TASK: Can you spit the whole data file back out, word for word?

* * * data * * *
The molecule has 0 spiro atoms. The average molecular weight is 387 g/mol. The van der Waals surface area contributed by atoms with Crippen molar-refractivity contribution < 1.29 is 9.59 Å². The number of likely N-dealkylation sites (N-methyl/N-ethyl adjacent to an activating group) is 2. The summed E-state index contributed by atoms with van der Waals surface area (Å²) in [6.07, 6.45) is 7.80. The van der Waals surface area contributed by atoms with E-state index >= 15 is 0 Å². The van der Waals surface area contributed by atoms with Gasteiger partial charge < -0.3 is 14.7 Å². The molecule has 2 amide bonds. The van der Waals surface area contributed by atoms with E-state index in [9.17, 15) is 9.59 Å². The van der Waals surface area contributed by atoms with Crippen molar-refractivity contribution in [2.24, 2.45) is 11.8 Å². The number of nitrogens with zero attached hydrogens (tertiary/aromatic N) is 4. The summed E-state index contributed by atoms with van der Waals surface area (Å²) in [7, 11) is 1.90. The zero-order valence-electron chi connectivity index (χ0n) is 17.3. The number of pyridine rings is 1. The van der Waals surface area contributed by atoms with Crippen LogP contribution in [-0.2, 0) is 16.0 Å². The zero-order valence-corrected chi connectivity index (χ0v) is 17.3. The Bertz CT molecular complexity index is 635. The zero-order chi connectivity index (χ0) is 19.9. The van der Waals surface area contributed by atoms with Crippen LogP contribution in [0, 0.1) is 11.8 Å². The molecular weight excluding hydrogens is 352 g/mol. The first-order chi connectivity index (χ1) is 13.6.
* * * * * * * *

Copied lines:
The molecule has 0 spiro atoms. The average molecular weight is 387 g/mol. The van der Waals surface area contributed by atoms with Crippen molar-refractivity contribution < 1.29 is 9.59 Å². The number of likely N-dealkylation sites (N-methyl/N-ethyl adjacent to an activating group) is 2. The summed E-state index contributed by atoms with van der Waals surface area (Å²) in [6.07, 6.45) is 7.80. The van der Waals surface area contributed by atoms with E-state index >= 15 is 0 Å². The van der Waals surface area contributed by atoms with Gasteiger partial charge < -0.3 is 14.7 Å². The molecule has 2 amide bonds. The van der Waals surface area contributed by atoms with E-state index in [9.17, 15) is 9.59 Å². The van der Waals surface area contributed by atoms with Crippen molar-refractivity contribution in [2.24, 2.45) is 11.8 Å². The number of nitrogens with zero attached hydrogens (tertiary/aromatic N) is 4. The summed E-state index contributed by atoms with van der Waals surface area (Å²) in [7, 11) is 1.90. The zero-order valence-electron chi connectivity index (χ0n) is 17.3. The number of pyridine rings is 1. The van der Waals surface area contributed by atoms with Crippen LogP contribution in [-0.2, 0) is 16.0 Å². The zero-order valence-corrected chi connectivity index (χ0v) is 17.3. The Bertz CT molecular complexity index is 635. The zero-order chi connectivity index (χ0) is 19.9. The van der Waals surface area contributed by atoms with Crippen LogP contribution in [0, 0.1) is 11.8 Å². The molecular weight excluding hydrogens is 352 g/mol. The first-order chi connectivity index (χ1) is 13.6.